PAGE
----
During the first week of the war that took place in Lebanon in the summer of 2006, nearly identical illustrations appeared on the front page of two competing newspapers in the Tel Aviv: a map of a bombed and burned-out Israel north of the Yarkon, and south of the Yarkon, a sleepy bourgeois routine, with the caption "God forbid!." The first week after the war was over, a very similar illustration again appeared on the front pages of both papers: both dealt with the Second Lebanon War, the periphery's war against Tel Aviv. I marched in the scorned demonstrations against the war; my house was not in danger of being hit by missile fire.
During the war, an exhibition of underground art was held in protest of the war. Noise music bands played on the roofs of an abandoned building, and a young woman lay without movement among broken bricks for more than three hours. For a moment it looked like the "real thing." For a moment. The artistic pretension of relating in any way to the "real thing" creates a unique dilution of the a wartime of anger and apathy – a mere narcissistic aesthetic rendering that misses the point.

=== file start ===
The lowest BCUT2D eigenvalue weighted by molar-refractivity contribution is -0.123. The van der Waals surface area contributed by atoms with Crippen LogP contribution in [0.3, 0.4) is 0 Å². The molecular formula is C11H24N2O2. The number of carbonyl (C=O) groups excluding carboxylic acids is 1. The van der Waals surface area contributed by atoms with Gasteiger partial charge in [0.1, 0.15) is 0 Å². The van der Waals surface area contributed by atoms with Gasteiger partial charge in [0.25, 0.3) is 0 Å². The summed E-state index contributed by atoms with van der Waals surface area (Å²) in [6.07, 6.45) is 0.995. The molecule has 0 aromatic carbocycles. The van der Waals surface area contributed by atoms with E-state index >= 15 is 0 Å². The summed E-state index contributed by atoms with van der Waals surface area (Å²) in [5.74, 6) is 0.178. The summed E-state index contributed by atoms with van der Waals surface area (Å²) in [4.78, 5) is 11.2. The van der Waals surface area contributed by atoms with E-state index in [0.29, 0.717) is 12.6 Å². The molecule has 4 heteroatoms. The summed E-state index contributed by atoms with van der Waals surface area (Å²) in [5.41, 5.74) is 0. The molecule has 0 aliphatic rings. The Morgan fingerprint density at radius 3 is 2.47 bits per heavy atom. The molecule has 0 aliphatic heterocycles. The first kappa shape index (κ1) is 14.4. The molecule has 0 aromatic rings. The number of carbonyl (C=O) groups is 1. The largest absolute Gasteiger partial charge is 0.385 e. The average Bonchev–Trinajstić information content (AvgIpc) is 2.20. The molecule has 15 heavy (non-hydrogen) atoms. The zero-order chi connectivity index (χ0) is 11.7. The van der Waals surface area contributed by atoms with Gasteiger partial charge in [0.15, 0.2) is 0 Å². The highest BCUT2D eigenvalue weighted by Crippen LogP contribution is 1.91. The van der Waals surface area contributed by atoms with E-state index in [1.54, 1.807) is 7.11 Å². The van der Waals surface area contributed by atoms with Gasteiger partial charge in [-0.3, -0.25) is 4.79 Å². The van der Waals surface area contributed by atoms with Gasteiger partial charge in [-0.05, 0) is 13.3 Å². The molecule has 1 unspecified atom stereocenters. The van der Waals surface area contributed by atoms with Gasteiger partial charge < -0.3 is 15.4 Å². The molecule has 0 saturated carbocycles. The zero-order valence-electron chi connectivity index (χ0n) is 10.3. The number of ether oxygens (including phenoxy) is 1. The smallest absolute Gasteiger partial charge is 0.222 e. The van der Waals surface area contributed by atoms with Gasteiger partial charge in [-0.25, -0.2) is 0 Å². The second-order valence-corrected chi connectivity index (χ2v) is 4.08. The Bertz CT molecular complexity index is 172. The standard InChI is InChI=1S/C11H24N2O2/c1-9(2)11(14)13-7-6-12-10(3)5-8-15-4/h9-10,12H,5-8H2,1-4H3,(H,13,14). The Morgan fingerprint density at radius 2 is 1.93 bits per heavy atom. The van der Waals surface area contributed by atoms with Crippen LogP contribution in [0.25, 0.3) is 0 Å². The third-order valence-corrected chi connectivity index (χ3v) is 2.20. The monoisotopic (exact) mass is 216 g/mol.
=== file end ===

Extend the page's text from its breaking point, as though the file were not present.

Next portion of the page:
In recent years, Israeli art has pulled itself up to international – that is, Western – standards. This is apparent in the wealth of original and diverse expression in the exhibition of Bezalel graduates, in the level of control and quality of execution in countless techniques and media that stand out during a simple gallery tour, or in the growth of a daring, active and tightly-knit underground scene. Israeli artists from the young generation have stopped searching for ways to create Israeli motifs and effects, while importing artistic fashions from the West. They don't have "the Eretz Israeli light" or "meager materials." Perhaps because art has abandoned dealing with identity and collective life in favor of a different focus, one that looks inward. It is more likely to assume that they simply do not view themselves as Israelis, or at least do not view Israeliness as an important component of their identity, or something urgent to deal with in the context of their art. What is certain is that their interest in the art blowing in from the West is no less than that taken by previous generations – and it is probably growing – and they, as stated, are doing very good art that is challenging and exciting.